This week’s question was asked by a relative at a wedding reception.

QUESTION: Why are there bubbles in my beer?

ANSWER: You can encounter a lot of science by watching a glass of beer, just so long as you’re not crying in your beer! Tiny bubbles of carbon dioxide form on microscopic particles in the beer. The bubbles accumulate more carbon dioxide gas as they rise and become bigger. They also acquire more buoyancy and hence rise faster. A bubble-string climbing from the bottom never appears uniform. Bubbles are smaller and closely spaced at the bottom of the glass while those near the top are bigger and farther apart.

Adding a little salt to the drink provides many bubble-forming sites, called nucleation sites. The foam, or head, of the drink is simply an accumulation of the bubbles that have risen. Brewers fatten their foam by adding protein thickeners to produce sturdy bubbles that are small and have thick walls and won’t break as easily.

One particular protein naturally found in barley is Lipid Transfer Protein 1 (LTP1), and it plays a large role in a beer’s foam. There are numerous other variables that impact the formation of the foam head on beer: the types of hops, the temperature or climate that produced the barley, the cleanliness of the beer glass, the alcohol content and the amount of nitrogen.

Some beer glasses are etched on the bottom to create additional nucleation sites. Bubbles cling to the etching and accumulate until they’re buoyant enough to break free and rise to the top of the beer, replenishing the head.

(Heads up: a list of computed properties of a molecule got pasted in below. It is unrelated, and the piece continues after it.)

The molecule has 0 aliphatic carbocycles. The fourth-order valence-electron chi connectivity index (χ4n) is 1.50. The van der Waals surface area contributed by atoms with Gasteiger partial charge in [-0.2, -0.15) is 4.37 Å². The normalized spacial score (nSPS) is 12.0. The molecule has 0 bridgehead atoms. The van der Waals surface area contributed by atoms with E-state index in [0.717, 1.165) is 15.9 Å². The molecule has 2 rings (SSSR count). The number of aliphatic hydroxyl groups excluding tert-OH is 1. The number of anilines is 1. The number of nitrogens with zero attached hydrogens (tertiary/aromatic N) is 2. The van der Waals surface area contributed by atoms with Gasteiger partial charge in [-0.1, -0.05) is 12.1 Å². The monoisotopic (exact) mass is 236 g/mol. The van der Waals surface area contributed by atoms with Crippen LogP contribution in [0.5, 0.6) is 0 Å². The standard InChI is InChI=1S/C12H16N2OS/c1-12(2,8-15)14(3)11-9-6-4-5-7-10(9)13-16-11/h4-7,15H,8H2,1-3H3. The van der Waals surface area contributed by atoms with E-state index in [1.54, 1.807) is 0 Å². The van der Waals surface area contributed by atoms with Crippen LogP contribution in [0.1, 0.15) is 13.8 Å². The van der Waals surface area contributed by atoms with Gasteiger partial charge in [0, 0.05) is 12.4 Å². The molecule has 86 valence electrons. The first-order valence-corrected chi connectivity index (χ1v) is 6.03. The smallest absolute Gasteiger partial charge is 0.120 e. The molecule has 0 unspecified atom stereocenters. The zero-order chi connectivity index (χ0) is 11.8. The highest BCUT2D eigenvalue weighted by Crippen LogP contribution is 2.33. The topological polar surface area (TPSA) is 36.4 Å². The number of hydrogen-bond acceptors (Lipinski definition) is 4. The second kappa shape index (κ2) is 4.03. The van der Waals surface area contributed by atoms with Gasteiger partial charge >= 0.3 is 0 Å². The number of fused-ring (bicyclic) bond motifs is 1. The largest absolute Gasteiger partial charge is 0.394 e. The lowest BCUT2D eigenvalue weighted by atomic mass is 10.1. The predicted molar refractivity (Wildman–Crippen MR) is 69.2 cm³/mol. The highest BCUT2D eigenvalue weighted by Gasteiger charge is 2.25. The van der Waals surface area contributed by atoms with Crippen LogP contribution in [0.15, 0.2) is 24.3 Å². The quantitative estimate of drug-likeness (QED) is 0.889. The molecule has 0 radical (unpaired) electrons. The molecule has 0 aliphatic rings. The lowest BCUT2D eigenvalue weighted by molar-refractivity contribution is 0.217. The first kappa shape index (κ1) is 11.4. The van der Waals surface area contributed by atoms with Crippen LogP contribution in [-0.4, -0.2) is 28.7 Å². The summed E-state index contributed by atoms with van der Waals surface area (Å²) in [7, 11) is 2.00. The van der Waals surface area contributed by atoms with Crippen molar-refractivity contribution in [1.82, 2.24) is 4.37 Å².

Oddly enough, what is on a beer drinker’s lips has an effect. Waxes in lipstick or chapstick can block protein interactions and poke holes in a bubble’s protective protein skin, killing beer foam. Fats from foods that are on a beer guzzler’s lips can kill bubbles.

Years ago, Leinenkugel’s Brewery in Chippewa Falls sold a six-pack of bock beer that came with a pencil. A poured glass of bock had such a thick foam head on the beer that a pencil would stand up in it. Their commercial claimed that their bock beer “is so hearty and headstrong you can stick a pencil in it! So take a moment to savor that deep caramel color, the distinctive, creamy taste. Availability: January – March.”

A few years ago, we were on a bus tour of the Benelux (Belgium, Netherlands, Luxembourg) countries. One stop was a Trappist brewery located within the walls of the Abbey of Notre-Dame, in the southeast region of Belgium. A document written by the abbot in 1628 directly refers to the making and consumption of beer and wine by the monks. These days the brewery produces Orval beer. The brewery provides funds to continue the restoration of the Notre-Dame Abbey.

The guide told our tour group that Orval beer “is the best beer in the world. It is so good that we feed it to our horses, and what comes out is Heineken.” We all had a good laugh on that one. Heineken, sold in a green bottle or can with a bright red star, is a big seller in the Benelux countries.

Send questions and comments to:

Larry Scheckel is a retired Tomah High School physics teacher.


Tomah Journal editor

Steve Rundio is editor of the Tomah Journal. Contact him at 608-374-7785.

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